San Mateo County has joined in remembering the lives of those people who have been murdered for their gender identity or expression, which is why it proclaimed November 20 as Transgender Day of Remembrance.
This day is commemorated annually on November 20 in memory of those whose lives have been lost as a result of anti-transgender violence, in recognition of the murder of Rita Hester in 1998.
Rita was a highly visible member of the transgender community in her native Boston, where she worked in transgender education.
“Transgender Day of Remembrance helps increase the visibility of transgender and gender diverse people who demonstrate courage and resilience in the face of prejudice, discrimination and violence,” said Dana Johnson, member of the County of LGBTQIA+ Commission. Saint Matthew.
“This proclamation focuses us all on the need for resources for members of our trans and non-binary community, the same access to resources that is given to our cisgender heterosexual counterparts,” he stressed.
In order to make San Mateo County an inclusive and affirming community for its trans and non-binary residents to thrive, local groups will come together to honor their loved ones and protect the lives of transgender people this Monday, November 20 at the San Mateo Public Library from 4:30 to 6:30 p.m. Is registration required due to limited space.
Those wishing to attend this event can do so in person at the Oak Room of the San Mateo Public Library, located at 55 W. 3rd Ave, or virtually by Zoom.
This year's event includes an altar, reading of names and a call to action. Creating change is difficult; especially when we cry for those who have lost their lives simply for being themselves.
In addition to honoring those who have died, it will also seek to create ways for the community to raise awareness and advocate to eliminate transgender murder.
Transgender Day of Remembrance coincides with United Against Hate Week 2023.
The names that will be read in this remembrance are 30: Jasmine “Star” Mack, 36, who died on January 7 in Washington, DC; KC Johnson, 27, died January 14 in Wilmington, North Carolina; Manuel Terán “Tortuguita”, 26 years old, died on January 18 in Atlanta, Georgia; María José Rivera Rivera, 22, who died on January 21 in Houston, Texas; Unique Banks, 21, died January 23 in Chicago, Illinois; Zachee Imanitwitaho, age unknown, died February 3 in Louisville, Kentucky; and Chashay Hernderson, 31, who died on February 26 in Milwaukee, Wisconsin.
Also to Tasiyah Woodland, age unknown, who died on March 24 in St. Mary's County, Maryland; Ashley Burton, 37, died April 11 in Atlanta, Georgia; Koko Da Doll, 35, died April 18 in Atlanta, Georgia; Banko Brown, 24, died April 27 in San Francisco, California; Ome Gandhi, 16, died May 16 in Salt Lake City, Utah; Ashia Davis, 34, who died on June 2 in Detroit (Michigan); and Chanell Pérez Ortiz, 29 years old, who died on June 25 in Carolina (Puerto Rico).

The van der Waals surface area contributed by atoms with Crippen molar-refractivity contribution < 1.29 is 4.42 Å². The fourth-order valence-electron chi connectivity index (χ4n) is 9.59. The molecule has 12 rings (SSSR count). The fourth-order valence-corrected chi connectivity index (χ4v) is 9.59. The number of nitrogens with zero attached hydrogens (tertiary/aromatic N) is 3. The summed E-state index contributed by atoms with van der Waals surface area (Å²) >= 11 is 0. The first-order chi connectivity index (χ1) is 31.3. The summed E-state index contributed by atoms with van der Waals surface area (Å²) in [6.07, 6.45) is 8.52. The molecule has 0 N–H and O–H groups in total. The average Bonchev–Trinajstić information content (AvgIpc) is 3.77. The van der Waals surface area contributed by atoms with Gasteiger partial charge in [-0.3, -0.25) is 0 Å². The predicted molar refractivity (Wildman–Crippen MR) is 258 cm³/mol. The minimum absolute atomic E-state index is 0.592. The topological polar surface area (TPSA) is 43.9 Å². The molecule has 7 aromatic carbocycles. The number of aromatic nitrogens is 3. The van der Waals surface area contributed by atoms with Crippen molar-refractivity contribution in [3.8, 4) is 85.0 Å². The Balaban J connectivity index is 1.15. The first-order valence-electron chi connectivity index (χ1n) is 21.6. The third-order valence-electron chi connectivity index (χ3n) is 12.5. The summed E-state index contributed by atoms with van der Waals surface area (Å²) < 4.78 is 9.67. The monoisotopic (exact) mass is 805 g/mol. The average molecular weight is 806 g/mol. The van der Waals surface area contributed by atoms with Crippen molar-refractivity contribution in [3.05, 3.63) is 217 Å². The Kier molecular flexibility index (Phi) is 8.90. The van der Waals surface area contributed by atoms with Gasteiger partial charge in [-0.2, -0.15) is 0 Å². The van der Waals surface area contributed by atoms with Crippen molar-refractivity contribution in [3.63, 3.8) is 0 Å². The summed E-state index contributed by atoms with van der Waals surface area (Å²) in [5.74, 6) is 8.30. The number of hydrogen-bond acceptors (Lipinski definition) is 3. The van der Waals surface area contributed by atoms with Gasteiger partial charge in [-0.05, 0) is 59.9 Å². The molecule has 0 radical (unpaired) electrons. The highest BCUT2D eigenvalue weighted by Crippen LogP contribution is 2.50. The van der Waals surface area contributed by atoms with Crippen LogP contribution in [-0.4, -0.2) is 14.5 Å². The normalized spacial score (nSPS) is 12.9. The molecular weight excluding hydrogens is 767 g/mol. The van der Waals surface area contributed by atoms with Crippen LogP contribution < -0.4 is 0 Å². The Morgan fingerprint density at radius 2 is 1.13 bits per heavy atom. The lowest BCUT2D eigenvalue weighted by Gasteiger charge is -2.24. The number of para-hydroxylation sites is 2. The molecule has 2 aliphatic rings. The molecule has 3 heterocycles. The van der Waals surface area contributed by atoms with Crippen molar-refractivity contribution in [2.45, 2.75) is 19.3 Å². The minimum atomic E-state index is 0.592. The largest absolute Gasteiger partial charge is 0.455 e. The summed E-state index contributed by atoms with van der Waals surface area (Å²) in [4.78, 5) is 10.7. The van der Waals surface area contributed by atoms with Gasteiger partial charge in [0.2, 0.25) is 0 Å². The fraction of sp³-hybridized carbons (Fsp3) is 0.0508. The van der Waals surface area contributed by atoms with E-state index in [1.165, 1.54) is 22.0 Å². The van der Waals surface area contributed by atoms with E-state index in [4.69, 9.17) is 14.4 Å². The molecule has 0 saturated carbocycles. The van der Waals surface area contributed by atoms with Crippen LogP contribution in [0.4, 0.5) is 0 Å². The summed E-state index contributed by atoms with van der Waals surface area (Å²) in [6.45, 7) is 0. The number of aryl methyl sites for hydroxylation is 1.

Likewise, to Jacob Williamson, 18 years old, who died on June 30 in Monroe (South Carolina); Fernielle Mary Mora, 26 years old, died on July 6 in Bronx (New York); Camdyn Rider, 21 years old, died on July 21 in Winter Park (Florida); DéVonnie J'Rae Johnson, 28, who died on August 7 in Los Angeles (California); Luis Ángel Díaz Castro, 22 years old, died on August 12 in San Juan (Puerto Rico); Thomas “Tom-Tom” Robertson, 28, died August 17 in Calumet City, Indiana; Alexa Alex Andreevna Sokova, 34, who died on August 30 in Palm Bay (Florida); Bre'Asia Bankz, 27, died September 5 in Arizona; and YOKO, 30, who died on September 19 in New Orleans, Louisiana.
And finally to Sherlyn Marjorie, 35, who died on September 17 in Albuquerque, New Mexico; Skylar Harrison Reeves, 30, died October 2 in Washington, DC; Chyna Long, 30, died October 8 in Milwaukee, Wisconsin; Dominic Dupree aka Dominic Palace, age 25, died October 13 in Chicago, Illinois; A'nee Johnson, 30, died October 14 in Washington, DC; Lisa Love, 35, died October 17 in Chicago, Illinois; London Price, 26, died October 23 in Miami-Dade County, Florida.
Importantly, Transgender Remembrance Day helps increase the visibility of transgender and gender diverse people who demonstrate courage and resilience in the face of prejudice, discrimination and violence, and also serves to raise awareness of the need for that elected officials, the law enforcement community, the media, and the community at large address the challenges these individuals face.
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